E.g., 12/01/2022
E.g., 12/01/2022
Sectoral Employment

Sectoral Employment

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Certain labor market sectors experience greater concentrations of foreign-born workers—whether in construction, hospitality, manufacturing, or certain occupations in health care and services. The research collected here examines sectoral employment by nativity; how immigrant workers fare compared to their native-born peers in sectors such as agriculture, construction, health care, IT, and more; and their trajectories within these sectors.

Recent Activity

Cover image for Immigrant and Other U.S. Workers a Year into the Pandemic: A Focus on Top Immigrant States
Policy Briefs
June 2021
By  Julia Gelatt, Jeanne Batalova and Christopher Levesque
Flags of the European Union fly outside of the European Parliament in Brussels.
Articles
Cover image for Rethinking the U.S. Legal Immigration System: A Policy Road Map
Policy Briefs
May 2021
By  Muzaffar Chishti, Julia Gelatt and Doris Meissner
The Integration of Immigrant Health Professionals: Looking beyond the COVID-19 Crisis
Policy Briefs
April 2021
By  Jeanne Batalova, Michael Fix and José Ramón Fernández-Peña
coverthumb_covid19 global mobility 2020
Reports
April 2021
By  Meghan Benton, Jeanne Batalova, Samuel Davidoff-Gore and Timo Schmidt
dry corridor honduras food migration

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Seasonal Worker Programs in Europe: Promising Practices and Ongoing Challenges
Policy Briefs
February 2020
By  Kate Hooper and Camille Le Coz
Coverthumb Orrenius Zavodny Gullo LaborMarket
Policy Briefs
August 2019
By  Pia M. Orrenius, Madeline Zavodny and Stephanie Gullo
Coverthumb MPI Holzer Future US Labor Market
Policy Briefs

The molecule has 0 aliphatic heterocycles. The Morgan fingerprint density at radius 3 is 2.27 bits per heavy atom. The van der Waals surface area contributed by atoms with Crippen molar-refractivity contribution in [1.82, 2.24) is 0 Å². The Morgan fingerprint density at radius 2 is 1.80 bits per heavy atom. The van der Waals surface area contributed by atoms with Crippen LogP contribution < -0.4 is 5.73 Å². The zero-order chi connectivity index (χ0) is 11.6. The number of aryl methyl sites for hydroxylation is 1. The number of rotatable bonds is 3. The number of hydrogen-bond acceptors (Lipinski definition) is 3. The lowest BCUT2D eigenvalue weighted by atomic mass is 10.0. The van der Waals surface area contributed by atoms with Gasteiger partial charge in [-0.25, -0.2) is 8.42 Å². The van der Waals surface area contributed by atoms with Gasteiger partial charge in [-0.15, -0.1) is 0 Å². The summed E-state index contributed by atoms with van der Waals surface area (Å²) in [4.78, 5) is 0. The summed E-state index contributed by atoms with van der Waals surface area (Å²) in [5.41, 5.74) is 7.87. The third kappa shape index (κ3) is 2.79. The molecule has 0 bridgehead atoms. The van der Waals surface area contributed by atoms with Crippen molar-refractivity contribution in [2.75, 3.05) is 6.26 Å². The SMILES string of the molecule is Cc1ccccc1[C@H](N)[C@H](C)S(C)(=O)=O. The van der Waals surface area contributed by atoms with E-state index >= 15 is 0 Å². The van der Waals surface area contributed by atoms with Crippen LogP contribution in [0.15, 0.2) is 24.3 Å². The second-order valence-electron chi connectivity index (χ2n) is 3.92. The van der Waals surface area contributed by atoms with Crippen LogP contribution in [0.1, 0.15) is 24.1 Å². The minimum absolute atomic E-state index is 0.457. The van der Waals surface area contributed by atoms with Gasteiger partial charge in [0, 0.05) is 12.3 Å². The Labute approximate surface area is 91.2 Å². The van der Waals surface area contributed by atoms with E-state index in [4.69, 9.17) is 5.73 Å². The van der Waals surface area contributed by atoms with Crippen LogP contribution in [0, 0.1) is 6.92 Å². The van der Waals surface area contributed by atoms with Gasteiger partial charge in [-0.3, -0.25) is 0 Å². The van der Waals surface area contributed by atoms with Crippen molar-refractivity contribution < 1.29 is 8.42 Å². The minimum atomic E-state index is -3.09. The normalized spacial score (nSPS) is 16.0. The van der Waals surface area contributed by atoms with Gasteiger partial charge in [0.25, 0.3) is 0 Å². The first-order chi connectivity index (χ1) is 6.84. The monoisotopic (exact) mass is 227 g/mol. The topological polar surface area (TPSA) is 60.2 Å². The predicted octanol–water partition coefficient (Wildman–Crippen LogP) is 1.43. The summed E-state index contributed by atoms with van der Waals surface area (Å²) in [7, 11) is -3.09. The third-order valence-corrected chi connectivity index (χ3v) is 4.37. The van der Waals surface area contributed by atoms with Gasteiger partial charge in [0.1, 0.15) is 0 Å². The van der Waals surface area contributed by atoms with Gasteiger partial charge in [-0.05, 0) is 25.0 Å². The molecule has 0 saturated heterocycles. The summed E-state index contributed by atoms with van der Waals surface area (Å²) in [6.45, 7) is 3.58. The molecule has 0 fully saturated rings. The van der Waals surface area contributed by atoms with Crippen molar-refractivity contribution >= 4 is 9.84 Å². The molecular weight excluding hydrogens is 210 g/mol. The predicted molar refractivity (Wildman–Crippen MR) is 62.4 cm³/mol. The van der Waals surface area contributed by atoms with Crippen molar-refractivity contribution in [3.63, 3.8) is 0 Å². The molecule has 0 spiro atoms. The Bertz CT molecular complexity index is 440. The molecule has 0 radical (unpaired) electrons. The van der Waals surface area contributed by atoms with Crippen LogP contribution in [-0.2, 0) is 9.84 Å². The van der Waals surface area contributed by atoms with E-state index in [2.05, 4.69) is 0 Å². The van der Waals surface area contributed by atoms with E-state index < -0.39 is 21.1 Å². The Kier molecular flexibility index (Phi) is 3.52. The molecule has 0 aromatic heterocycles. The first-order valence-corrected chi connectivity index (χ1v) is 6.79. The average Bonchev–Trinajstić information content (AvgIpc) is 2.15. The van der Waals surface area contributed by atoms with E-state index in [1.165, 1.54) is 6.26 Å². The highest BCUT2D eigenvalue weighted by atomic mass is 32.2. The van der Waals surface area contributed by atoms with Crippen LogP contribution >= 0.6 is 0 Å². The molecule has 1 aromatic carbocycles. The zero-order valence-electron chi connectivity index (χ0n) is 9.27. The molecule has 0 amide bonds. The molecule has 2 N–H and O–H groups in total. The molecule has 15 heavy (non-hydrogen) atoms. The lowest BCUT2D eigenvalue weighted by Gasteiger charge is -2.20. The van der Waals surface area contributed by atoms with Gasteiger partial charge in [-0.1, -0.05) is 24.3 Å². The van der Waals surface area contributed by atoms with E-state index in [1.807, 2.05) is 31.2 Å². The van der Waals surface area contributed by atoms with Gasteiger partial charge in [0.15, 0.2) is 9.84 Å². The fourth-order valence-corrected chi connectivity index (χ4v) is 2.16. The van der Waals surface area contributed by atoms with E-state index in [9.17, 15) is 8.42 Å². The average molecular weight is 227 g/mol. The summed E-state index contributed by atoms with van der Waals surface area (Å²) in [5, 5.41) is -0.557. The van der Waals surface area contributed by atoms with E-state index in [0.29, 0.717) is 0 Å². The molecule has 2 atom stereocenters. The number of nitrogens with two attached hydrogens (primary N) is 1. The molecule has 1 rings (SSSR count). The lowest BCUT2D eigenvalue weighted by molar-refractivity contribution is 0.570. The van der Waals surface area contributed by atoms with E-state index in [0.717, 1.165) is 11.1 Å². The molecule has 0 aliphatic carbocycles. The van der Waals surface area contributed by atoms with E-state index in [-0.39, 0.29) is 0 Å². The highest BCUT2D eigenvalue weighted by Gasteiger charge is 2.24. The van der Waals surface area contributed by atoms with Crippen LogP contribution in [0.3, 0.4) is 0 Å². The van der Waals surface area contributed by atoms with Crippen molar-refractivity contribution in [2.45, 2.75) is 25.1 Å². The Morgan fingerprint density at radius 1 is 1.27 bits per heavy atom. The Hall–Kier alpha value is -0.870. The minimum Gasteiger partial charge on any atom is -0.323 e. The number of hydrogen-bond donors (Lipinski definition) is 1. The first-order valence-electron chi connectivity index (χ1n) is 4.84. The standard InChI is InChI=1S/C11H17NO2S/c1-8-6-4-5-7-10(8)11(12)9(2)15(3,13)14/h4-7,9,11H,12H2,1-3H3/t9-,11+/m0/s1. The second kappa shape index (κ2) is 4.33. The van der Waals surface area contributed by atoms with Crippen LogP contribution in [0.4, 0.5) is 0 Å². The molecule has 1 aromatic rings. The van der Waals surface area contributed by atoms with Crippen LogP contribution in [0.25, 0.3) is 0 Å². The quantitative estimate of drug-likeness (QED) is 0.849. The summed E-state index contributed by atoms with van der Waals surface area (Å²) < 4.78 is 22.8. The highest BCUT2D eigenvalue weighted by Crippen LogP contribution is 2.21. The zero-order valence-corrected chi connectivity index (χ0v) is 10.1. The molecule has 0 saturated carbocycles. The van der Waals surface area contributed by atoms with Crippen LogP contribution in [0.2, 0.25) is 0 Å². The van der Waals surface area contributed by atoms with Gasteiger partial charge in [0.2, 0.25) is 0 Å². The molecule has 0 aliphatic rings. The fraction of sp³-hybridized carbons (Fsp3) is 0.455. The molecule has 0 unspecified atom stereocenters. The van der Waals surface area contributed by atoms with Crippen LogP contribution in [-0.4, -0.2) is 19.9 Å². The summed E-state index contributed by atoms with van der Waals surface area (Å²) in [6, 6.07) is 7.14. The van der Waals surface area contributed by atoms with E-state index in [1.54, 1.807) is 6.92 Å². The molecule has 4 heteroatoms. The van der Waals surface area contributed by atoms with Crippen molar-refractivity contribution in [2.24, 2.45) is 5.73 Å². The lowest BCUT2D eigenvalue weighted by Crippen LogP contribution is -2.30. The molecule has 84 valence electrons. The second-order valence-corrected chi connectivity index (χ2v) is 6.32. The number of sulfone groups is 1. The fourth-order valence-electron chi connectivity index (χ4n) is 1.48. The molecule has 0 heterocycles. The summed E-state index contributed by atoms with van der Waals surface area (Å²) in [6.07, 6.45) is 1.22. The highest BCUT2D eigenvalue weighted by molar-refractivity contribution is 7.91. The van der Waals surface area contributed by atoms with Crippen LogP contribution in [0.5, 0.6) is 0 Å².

August 2019
By  Harry J. Holzer
Coverthumb TCM Competitiveness CouncilStatement
Reports
July 2019
By  Demetrios G. Papademetriou, Meghan Benton and Kate Hooper
Coverthumb_TCM Start Up Visas
Reports
July 2019
By  Liam Patuzzi
coverthumb Social Innovation Refugee Inclusion 2019
Reports
June 2019
By  Liam Patuzzi, Meghan Benton and Alexandra Embiricos

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A nurse assists a woman in a wheelchair

Japan is hoping to bring in as many as 350,000 medium-skilled foreign workers over five years to fill labor market gaps in its rapidly aging society. Yet does this system of Specified Skilled Workers represent an effort to secure a workforce without making long-term settlement possible? And considering its linkage to a Technical Intern Training Program much criticized for abusive practices, does this change represent real reform? This article examines these and other issues.

_Flags Chicago Airport

Interested in answers to some of the most frequently asked questions about immigration and immigrants in the United States? This incredible resource collects in one place top statistics from authoritative government and nongovernmental sources, offering a snapshot of the immigrant population, visa and enforcement statistics, and data on emerging trends, including the slowing of growth of the foreign-born population, changing origins, and increasing educational levels.

Indian nurses in a classroom

India is the world's largest source for immigrant physicians, and for Indian-trained doctors and nurses the allure of working abroad is strong despite an acute domestic shortage of health-care workers. Against this pull, the Indian government has enacted a number of policies to limit and regulate the emigration of health-care professionals, though these have been more ad hoc in nature and not part of a fully realized strategy.

A view of Prague

Since regaining its independence in 1989, the Czech Republic has transformed from a country of emigration to one of rising immigration, amid growing labor market needs. Even as Czechia received few asylum seekers during the 2015-16 European migration crisis, the country has taken a harder line on immigration, and public opinion and political stances have grown more negative towards immigrants and refugees.

MexicansinCanada